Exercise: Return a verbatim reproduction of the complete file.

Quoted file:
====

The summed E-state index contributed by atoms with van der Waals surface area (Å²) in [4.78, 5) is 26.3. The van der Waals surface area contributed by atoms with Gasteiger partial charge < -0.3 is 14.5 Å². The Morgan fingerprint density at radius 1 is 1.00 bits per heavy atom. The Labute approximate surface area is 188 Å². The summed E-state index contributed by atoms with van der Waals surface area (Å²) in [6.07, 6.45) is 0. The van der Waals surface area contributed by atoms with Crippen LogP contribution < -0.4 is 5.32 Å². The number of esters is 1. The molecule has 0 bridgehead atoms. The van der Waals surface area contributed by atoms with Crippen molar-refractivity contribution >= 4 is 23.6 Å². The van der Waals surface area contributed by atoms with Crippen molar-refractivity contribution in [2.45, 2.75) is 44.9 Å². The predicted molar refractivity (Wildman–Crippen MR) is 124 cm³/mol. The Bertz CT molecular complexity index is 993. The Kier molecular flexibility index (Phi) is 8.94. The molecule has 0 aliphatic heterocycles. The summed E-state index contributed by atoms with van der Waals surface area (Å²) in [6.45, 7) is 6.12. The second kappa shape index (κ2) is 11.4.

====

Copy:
The summed E-state index contributed by atoms with van der Waals surface area (Å²) in [4.78, 5) is 26.3. The van der Waals surface area contributed by atoms with Gasteiger partial charge < -0.3 is 14.5 Å². The Morgan fingerprint density at radius 1 is 1.00 bits per heavy atom. The Labute approximate surface area is 188 Å². The summed E-state index contributed by atoms with van der Waals surface area (Å²) in [6.07, 6.45) is 0. The van der Waals surface area contributed by atoms with Crippen LogP contribution < -0.4 is 5.32 Å². The number of esters is 1. The molecule has 0 bridgehead atoms. The van der Waals surface area contributed by atoms with Crippen molar-refractivity contribution >= 4 is 23.6 Å². The van der Waals surface area contributed by atoms with Crippen molar-refractivity contribution in [2.45, 2.75) is 44.9 Å². The predicted molar refractivity (Wildman–Crippen MR) is 124 cm³/mol. The Bertz CT molecular complexity index is 993. The Kier molecular flexibility index (Phi) is 8.94. The molecule has 0 aliphatic heterocycles. The summed E-state index contributed by atoms with van der Waals surface area (Å²) in [6.45, 7) is 6.12. The second kappa shape index (κ2) is 11.4.